by | Apr 2, 2018 | Insights


Telling the Story with Aerial Videography

The following was featured in our April e-newsletter, the M2 Aerials Report. To be included in future newsletters, subscribe at the bottom of this page.

If I really stop and think about it, we’re in the storytelling business. When we’re using drone footage for news, we’re helping broadcasters tell the story of the hour. When we’re on the set of a film or TV production, we’re framing the story from a different angle. And when we’re filming a live event, we’re recording the story of what happened to be shared to others who weren’t there.

In almost every context that we deploy our drones and skilled drone videographers, we’re helping someone tell a story. Here are some of the stories we’ve told:

Hurricane Maria, Puerto Rico, 2017

Hurricane Maria was the worst natural disaster on record in Puerto Rico. And whereas there have been many stories created around the storm, our team found a beautiful one.

Our media team has their fair share of experience working through natural disasters, but Hurricane Maria was like no other with mental and logistical challenges. While providing dramatic coverage for ABC News, in the aftermath of the storm, we found that despite all the wreckage Maria caused, Puerto Rico still maintained its natural beauty, showing resiliency like its inhabitants in the face of tragedy. The footage of post-Maria Puerto Rico tell that story.

World Rowing Championships, Florida, 2017

Could a different angle tell a different story about a mostly mundane sport such as rowing?

When NEP Broadcast called us up to shoot the World Rowing Championships last fall, they were hoping to work some of the same magic we broadcast worldwide for the 2015-2016 US Open Golf tournaments. Rowing being a rhythmic sport without a lot of diversity in action, we needed to tell a different story than previous views had produced.

What we did was produce powerful overhead angles, side-on, wraparound, and leading shots of the rowers that demonstrated the sync and teamwork that the teams possess, along with the connection with the water as the rhythm of the rowers translated into ripples in the ocean.  Drones proved to be far superior and far more versatile than the fixed wire-cams the broadcasters were used to using. Each day the drone was used to open and close the show, providing sweeping, scenic aerials to establish the scene and then tighter in once the action got hot.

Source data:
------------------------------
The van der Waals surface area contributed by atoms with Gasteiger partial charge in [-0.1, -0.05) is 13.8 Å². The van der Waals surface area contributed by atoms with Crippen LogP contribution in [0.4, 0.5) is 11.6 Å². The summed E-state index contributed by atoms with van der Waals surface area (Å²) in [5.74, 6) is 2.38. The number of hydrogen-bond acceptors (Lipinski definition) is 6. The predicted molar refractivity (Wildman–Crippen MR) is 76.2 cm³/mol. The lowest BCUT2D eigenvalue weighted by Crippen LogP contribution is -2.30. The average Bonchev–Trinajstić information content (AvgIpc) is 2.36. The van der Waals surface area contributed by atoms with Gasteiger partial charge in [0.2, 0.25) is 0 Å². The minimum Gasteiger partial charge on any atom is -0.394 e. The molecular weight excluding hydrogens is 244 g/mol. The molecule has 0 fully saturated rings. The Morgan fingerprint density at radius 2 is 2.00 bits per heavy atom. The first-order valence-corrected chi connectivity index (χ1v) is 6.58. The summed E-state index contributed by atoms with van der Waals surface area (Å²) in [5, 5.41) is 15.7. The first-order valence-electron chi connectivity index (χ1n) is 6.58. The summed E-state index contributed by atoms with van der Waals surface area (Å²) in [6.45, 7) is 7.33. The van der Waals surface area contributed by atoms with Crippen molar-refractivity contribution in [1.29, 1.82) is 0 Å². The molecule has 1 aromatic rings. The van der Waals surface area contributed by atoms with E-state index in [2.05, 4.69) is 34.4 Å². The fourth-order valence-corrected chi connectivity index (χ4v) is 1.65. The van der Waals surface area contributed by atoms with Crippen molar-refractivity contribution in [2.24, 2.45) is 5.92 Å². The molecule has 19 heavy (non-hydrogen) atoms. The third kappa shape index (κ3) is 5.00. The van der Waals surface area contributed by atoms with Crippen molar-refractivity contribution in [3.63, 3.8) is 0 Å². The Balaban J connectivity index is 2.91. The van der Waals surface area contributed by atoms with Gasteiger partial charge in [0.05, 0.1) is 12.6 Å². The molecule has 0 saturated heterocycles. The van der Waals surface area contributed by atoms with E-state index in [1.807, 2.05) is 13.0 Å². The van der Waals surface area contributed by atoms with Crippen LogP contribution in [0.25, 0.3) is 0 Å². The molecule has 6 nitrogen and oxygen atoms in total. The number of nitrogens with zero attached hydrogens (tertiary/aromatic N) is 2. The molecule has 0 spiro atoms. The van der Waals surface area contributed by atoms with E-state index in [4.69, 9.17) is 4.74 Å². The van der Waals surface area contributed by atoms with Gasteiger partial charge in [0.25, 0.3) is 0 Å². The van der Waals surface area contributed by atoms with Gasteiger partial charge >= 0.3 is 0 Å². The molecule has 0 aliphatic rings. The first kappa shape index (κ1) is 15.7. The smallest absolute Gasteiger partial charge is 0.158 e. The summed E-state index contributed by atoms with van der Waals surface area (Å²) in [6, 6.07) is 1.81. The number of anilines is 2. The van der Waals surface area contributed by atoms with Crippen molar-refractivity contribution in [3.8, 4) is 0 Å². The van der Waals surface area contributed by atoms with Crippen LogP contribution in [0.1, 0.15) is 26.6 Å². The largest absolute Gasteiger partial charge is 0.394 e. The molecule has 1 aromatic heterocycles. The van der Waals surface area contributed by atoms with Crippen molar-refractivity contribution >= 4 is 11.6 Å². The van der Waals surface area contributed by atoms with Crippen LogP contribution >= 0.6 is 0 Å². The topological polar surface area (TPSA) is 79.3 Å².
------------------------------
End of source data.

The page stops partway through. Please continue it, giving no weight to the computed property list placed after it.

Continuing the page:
Coach Fashion Show, New York City

Nothing beats being next to the runway for New York City Fashion Week. The buzz, the celebrities, the models, and the unbelievable performances – the fashion show has become so much more than a runway walk; they are entire entertainment productions.  But if you’re not Anna Wintour or Selena Gomez, it’s hard to get the best seats.

It was our privilege to capture Coach’s performance in New York this year. With glitter everywhere, we were able to capture the collection, the talent and the atmosphere in the room for all the unfortunate souls who didn’t punch a ticket to the live event.

Blade Commercial, 2018

A guy and his girl running from the cops and need to make a quick getaway. Guy books a helicopter flight from his phone and they take off just in time to leave the officers in the dust – literally.

That’s the storyline Blade producers came to us with. We used powerful overhead shots of the car chase and helicopter to capture the storyline for a quick 30 second commercial.  The air-to-air shots of the Blade helicopter really make tie it all together—they could have chartered another chopper to shoot the commercial, but the producers didn’t want to blow the budget.  A drone was the best way to get it done.

If you have a story and a vision, we’d like to help bring it to life. Contact us to discuss your next project!

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